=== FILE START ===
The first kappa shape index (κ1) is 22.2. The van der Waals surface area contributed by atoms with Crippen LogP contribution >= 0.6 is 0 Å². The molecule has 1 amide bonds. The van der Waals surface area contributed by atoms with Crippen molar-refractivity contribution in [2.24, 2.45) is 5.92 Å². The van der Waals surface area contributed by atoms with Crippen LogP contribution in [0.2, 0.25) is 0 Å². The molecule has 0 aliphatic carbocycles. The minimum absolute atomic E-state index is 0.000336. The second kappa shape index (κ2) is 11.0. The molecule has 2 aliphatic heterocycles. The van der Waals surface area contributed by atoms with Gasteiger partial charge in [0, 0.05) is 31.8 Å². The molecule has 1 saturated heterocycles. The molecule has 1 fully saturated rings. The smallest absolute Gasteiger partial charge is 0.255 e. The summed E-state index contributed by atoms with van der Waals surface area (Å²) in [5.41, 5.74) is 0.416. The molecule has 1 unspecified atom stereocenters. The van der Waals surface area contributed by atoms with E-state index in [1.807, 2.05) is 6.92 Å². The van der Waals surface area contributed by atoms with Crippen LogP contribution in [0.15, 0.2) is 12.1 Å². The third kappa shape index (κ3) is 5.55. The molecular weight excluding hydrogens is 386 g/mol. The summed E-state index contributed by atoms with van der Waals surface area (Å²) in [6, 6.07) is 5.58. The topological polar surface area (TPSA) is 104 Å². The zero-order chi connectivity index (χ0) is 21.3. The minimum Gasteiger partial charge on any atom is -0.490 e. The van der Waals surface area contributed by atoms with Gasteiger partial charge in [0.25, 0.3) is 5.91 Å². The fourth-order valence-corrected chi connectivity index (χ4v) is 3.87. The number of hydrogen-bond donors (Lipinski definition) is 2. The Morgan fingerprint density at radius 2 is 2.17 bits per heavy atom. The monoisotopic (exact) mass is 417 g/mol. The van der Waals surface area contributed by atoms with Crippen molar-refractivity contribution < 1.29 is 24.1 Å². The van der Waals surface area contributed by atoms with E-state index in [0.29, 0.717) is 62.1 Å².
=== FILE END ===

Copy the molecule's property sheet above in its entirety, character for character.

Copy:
The first kappa shape index (κ1) is 22.2. The van der Waals surface area contributed by atoms with Crippen LogP contribution >= 0.6 is 0 Å². The molecule has 1 amide bonds. The van der Waals surface area contributed by atoms with Crippen molar-refractivity contribution in [2.24, 2.45) is 5.92 Å². The van der Waals surface area contributed by atoms with Crippen LogP contribution in [0.2, 0.25) is 0 Å². The molecule has 0 aliphatic carbocycles. The minimum absolute atomic E-state index is 0.000336. The second kappa shape index (κ2) is 11.0. The molecule has 2 aliphatic heterocycles. The van der Waals surface area contributed by atoms with Gasteiger partial charge in [0, 0.05) is 31.8 Å². The molecule has 1 saturated heterocycles. The molecule has 1 fully saturated rings. The smallest absolute Gasteiger partial charge is 0.255 e. The summed E-state index contributed by atoms with van der Waals surface area (Å²) in [5.41, 5.74) is 0.416. The molecule has 1 unspecified atom stereocenters. The van der Waals surface area contributed by atoms with E-state index in [1.807, 2.05) is 6.92 Å². The van der Waals surface area contributed by atoms with Crippen LogP contribution in [0.15, 0.2) is 12.1 Å². The third kappa shape index (κ3) is 5.55. The molecular weight excluding hydrogens is 386 g/mol. The summed E-state index contributed by atoms with van der Waals surface area (Å²) in [6, 6.07) is 5.58. The topological polar surface area (TPSA) is 104 Å². The zero-order chi connectivity index (χ0) is 21.3. The minimum Gasteiger partial charge on any atom is -0.490 e. The van der Waals surface area contributed by atoms with Gasteiger partial charge in [0.25, 0.3) is 5.91 Å². The fourth-order valence-corrected chi connectivity index (χ4v) is 3.87. The number of hydrogen-bond donors (Lipinski definition) is 2. The Morgan fingerprint density at radius 2 is 2.17 bits per heavy atom. The monoisotopic (exact) mass is 417 g/mol. The van der Waals surface area contributed by atoms with Crippen molar-refractivity contribution < 1.29 is 24.1 Å². The van der Waals surface area contributed by atoms with E-state index in [0.29, 0.717) is 62.1 Å².